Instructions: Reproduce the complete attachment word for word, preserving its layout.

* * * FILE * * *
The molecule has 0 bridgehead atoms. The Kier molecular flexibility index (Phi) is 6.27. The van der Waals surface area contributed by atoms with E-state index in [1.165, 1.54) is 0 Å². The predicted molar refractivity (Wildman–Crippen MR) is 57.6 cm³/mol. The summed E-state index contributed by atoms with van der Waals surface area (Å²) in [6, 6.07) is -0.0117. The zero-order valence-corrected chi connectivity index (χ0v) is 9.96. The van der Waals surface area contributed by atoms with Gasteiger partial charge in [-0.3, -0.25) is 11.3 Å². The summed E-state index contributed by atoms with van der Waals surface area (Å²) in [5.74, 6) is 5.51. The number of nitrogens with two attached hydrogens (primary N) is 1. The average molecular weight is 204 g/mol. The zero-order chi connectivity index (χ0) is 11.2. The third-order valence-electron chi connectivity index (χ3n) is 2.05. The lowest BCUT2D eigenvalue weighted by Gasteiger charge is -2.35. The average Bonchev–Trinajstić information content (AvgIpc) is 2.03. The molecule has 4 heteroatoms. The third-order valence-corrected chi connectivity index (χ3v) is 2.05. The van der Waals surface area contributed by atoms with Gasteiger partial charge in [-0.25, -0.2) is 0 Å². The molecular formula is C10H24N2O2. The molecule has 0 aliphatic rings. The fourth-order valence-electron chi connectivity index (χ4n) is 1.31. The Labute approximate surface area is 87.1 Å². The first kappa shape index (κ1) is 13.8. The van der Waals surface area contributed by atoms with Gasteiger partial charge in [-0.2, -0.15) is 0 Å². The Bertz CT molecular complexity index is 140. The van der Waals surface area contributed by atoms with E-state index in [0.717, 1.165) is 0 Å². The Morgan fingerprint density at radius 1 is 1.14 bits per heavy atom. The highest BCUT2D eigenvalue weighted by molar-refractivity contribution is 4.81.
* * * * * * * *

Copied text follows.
The molecule has 0 bridgehead atoms. The Kier molecular flexibility index (Phi) is 6.27. The van der Waals surface area contributed by atoms with E-state index in [1.165, 1.54) is 0 Å². The predicted molar refractivity (Wildman–Crippen MR) is 57.6 cm³/mol. The summed E-state index contributed by atoms with van der Waals surface area (Å²) in [6, 6.07) is -0.0117. The zero-order valence-corrected chi connectivity index (χ0v) is 9.96. The van der Waals surface area contributed by atoms with Gasteiger partial charge in [-0.3, -0.25) is 11.3 Å². The summed E-state index contributed by atoms with van der Waals surface area (Å²) in [5.74, 6) is 5.51. The number of nitrogens with two attached hydrogens (primary N) is 1. The average molecular weight is 204 g/mol. The zero-order chi connectivity index (χ0) is 11.2. The third-order valence-electron chi connectivity index (χ3n) is 2.05. The lowest BCUT2D eigenvalue weighted by Gasteiger charge is -2.35. The average Bonchev–Trinajstić information content (AvgIpc) is 2.03. The molecule has 4 heteroatoms. The third-order valence-corrected chi connectivity index (χ3v) is 2.05. The van der Waals surface area contributed by atoms with Gasteiger partial charge in [-0.25, -0.2) is 0 Å². The molecular formula is C10H24N2O2. The molecule has 0 aliphatic rings. The fourth-order valence-electron chi connectivity index (χ4n) is 1.31. The Labute approximate surface area is 87.1 Å². The first kappa shape index (κ1) is 13.8. The van der Waals surface area contributed by atoms with Gasteiger partial charge in [-0.2, -0.15) is 0 Å². The Bertz CT molecular complexity index is 140. The van der Waals surface area contributed by atoms with E-state index in [0.717, 1.165) is 0 Å². The Morgan fingerprint density at radius 1 is 1.14 bits per heavy atom. The highest BCUT2D eigenvalue weighted by molar-refractivity contribution is 4.81.